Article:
This Advent, I have been reading a book on the Christology of the great medieval Franciscan theologian, St. Bonaventure. The Seraphic Doctor summarizes the mystery of the incarnation—which results in the union of two natures in the one hypostasis, or person, of the Son—like this: The hypostatic union “consists in nothing other than the fact that a divine person who, from eternity, has been a hypostasis of the divine nature becomes the hypostasis of a human nature in time.”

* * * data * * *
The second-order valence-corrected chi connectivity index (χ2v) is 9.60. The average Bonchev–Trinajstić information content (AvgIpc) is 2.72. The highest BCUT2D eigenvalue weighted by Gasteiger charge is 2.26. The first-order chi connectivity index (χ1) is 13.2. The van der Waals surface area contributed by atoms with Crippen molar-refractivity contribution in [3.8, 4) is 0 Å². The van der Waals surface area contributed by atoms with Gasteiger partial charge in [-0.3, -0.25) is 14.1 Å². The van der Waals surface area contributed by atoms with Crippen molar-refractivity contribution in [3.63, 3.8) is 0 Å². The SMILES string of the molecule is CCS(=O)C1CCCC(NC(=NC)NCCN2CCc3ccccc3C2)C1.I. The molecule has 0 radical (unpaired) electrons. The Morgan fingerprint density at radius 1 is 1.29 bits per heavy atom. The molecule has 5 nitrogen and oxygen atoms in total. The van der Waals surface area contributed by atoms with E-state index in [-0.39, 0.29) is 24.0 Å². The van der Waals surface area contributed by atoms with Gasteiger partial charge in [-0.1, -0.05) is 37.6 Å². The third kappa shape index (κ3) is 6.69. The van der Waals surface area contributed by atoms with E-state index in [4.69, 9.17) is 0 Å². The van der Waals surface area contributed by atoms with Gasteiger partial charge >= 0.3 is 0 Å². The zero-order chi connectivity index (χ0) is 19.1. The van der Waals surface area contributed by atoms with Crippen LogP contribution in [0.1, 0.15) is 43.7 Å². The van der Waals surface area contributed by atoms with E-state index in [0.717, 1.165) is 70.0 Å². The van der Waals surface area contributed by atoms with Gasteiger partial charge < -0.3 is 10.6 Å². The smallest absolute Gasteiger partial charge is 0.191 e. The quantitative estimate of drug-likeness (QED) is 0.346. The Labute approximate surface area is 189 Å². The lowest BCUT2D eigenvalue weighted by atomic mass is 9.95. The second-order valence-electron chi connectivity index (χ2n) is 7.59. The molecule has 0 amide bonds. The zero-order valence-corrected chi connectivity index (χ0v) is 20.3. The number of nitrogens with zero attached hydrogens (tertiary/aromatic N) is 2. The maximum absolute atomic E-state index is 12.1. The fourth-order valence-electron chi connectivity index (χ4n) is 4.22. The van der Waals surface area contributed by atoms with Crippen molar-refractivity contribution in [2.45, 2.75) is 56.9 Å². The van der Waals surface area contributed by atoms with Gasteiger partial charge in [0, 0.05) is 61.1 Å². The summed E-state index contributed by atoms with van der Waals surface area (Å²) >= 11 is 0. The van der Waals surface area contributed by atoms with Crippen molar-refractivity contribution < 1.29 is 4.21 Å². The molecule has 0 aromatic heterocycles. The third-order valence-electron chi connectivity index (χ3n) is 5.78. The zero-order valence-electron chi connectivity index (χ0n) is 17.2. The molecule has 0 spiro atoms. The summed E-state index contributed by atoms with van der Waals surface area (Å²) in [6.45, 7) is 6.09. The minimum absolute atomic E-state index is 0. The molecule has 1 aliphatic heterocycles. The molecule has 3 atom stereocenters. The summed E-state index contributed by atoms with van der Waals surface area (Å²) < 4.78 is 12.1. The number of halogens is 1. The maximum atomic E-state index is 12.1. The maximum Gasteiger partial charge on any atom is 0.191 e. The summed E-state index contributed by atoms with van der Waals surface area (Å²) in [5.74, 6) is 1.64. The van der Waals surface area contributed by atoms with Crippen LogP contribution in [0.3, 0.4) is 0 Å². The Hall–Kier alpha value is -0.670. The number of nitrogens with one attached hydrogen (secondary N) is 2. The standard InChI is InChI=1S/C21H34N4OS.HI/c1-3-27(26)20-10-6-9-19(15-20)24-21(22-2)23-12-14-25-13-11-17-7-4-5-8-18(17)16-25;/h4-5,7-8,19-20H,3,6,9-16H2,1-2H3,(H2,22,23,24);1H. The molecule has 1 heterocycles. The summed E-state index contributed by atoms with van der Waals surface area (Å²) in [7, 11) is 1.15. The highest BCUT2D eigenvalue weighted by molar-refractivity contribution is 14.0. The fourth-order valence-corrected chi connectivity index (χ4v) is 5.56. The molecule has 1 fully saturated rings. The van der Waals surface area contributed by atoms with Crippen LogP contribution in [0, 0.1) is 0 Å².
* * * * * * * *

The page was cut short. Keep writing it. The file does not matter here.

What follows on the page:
It is astounding to consider: a divine person, the Second Person of the Godhead, the eternally begotten Son of the Father, is the very same person who was born to a poor, Jewish virgin two-thousand years ago. He has made himself accessible to us; indeed, he has made himself one of us. The One who was from the beginning has made himself hearable, visible, and touchable (1 John 1:1). Whatever else we may be going through this year, our lives have been definitely qualified by this fundamental fact in the history of the cosmos: God has come near. Though it strains credulity, a divine person has been born.
May this truth cheer you this holiday season.